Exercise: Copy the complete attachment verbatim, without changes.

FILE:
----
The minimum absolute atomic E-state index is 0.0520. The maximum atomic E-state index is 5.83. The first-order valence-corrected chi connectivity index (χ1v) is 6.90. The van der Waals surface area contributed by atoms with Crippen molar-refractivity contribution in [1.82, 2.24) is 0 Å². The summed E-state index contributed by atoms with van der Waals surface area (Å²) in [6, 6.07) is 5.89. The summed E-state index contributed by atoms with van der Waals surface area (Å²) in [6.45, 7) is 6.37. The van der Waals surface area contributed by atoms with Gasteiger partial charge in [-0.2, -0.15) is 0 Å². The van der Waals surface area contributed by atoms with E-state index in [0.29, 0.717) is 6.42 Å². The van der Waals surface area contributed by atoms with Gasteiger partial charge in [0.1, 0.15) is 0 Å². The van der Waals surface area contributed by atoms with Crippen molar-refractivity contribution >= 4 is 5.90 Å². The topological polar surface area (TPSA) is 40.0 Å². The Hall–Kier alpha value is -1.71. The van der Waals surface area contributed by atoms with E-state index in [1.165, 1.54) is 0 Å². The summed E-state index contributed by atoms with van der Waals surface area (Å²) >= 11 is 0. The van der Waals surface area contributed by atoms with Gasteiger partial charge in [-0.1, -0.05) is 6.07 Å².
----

The minimum absolute atomic E-state index is 0.0520. The maximum atomic E-state index is 5.83. The first-order valence-corrected chi connectivity index (χ1v) is 6.90. The van der Waals surface area contributed by atoms with Crippen molar-refractivity contribution in [1.82, 2.24) is 0 Å². The summed E-state index contributed by atoms with van der Waals surface area (Å²) in [6, 6.07) is 5.89. The summed E-state index contributed by atoms with van der Waals surface area (Å²) in [6.45, 7) is 6.37. The van der Waals surface area contributed by atoms with Gasteiger partial charge in [-0.2, -0.15) is 0 Å². The van der Waals surface area contributed by atoms with E-state index in [0.29, 0.717) is 6.42 Å². The van der Waals surface area contributed by atoms with Gasteiger partial charge in [0.1, 0.15) is 0 Å². The van der Waals surface area contributed by atoms with Crippen molar-refractivity contribution >= 4 is 5.90 Å². The topological polar surface area (TPSA) is 40.0 Å². The Hall–Kier alpha value is -1.71. The van der Waals surface area contributed by atoms with E-state index in [1.165, 1.54) is 0 Å². The summed E-state index contributed by atoms with van der Waals surface area (Å²) >= 11 is 0. The van der Waals surface area contributed by atoms with Gasteiger partial charge in [-0.1, -0.05) is 6.07 Å².